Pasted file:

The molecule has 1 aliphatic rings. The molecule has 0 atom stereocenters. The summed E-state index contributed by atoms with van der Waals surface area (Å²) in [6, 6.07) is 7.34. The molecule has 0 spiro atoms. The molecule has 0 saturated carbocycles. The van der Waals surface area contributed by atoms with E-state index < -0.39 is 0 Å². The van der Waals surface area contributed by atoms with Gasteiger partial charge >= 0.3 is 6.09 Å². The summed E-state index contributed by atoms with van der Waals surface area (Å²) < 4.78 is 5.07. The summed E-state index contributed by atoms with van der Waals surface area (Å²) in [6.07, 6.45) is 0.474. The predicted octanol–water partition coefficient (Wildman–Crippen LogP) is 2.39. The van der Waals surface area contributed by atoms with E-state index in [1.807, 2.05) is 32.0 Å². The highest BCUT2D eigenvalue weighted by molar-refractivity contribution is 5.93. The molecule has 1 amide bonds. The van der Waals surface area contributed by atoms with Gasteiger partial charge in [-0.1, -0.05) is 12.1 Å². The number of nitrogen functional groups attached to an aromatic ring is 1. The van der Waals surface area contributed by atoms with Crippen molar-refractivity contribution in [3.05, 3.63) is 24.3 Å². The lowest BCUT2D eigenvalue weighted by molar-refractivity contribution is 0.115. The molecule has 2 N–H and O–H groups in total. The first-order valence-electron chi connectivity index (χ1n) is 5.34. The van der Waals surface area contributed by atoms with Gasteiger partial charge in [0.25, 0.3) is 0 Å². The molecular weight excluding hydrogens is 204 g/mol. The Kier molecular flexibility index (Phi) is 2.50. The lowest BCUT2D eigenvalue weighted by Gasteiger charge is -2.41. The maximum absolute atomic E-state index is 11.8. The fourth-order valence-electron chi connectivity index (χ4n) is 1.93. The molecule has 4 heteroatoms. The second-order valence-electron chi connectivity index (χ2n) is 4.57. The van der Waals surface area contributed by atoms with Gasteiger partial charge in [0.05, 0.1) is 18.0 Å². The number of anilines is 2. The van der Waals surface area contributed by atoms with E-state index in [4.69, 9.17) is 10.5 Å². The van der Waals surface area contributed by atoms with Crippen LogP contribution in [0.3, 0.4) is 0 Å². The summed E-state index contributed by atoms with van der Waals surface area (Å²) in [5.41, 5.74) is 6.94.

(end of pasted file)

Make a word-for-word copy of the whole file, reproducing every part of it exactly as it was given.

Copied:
The molecule has 1 aliphatic rings. The molecule has 0 atom stereocenters. The summed E-state index contributed by atoms with van der Waals surface area (Å²) in [6, 6.07) is 7.34. The molecule has 0 spiro atoms. The molecule has 0 saturated carbocycles. The van der Waals surface area contributed by atoms with E-state index < -0.39 is 0 Å². The van der Waals surface area contributed by atoms with Gasteiger partial charge >= 0.3 is 6.09 Å². The summed E-state index contributed by atoms with van der Waals surface area (Å²) < 4.78 is 5.07. The summed E-state index contributed by atoms with van der Waals surface area (Å²) in [6.07, 6.45) is 0.474. The predicted octanol–water partition coefficient (Wildman–Crippen LogP) is 2.39. The van der Waals surface area contributed by atoms with E-state index in [1.807, 2.05) is 32.0 Å². The highest BCUT2D eigenvalue weighted by molar-refractivity contribution is 5.93. The molecule has 1 amide bonds. The van der Waals surface area contributed by atoms with Gasteiger partial charge in [-0.1, -0.05) is 12.1 Å². The number of nitrogen functional groups attached to an aromatic ring is 1. The van der Waals surface area contributed by atoms with Crippen molar-refractivity contribution in [3.05, 3.63) is 24.3 Å². The lowest BCUT2D eigenvalue weighted by molar-refractivity contribution is 0.115. The molecule has 2 N–H and O–H groups in total. The first-order valence-electron chi connectivity index (χ1n) is 5.34. The van der Waals surface area contributed by atoms with Gasteiger partial charge in [0.25, 0.3) is 0 Å². The molecular weight excluding hydrogens is 204 g/mol. The Kier molecular flexibility index (Phi) is 2.50. The lowest BCUT2D eigenvalue weighted by Gasteiger charge is -2.41. The maximum absolute atomic E-state index is 11.8. The fourth-order valence-electron chi connectivity index (χ4n) is 1.93. The molecule has 4 heteroatoms. The second-order valence-electron chi connectivity index (χ2n) is 4.57. The van der Waals surface area contributed by atoms with Gasteiger partial charge in [0.05, 0.1) is 18.0 Å². The number of anilines is 2. The van der Waals surface area contributed by atoms with E-state index in [4.69, 9.17) is 10.5 Å². The van der Waals surface area contributed by atoms with Crippen LogP contribution in [0.3, 0.4) is 0 Å². The summed E-state index contributed by atoms with van der Waals surface area (Å²) in [5.41, 5.74) is 6.94.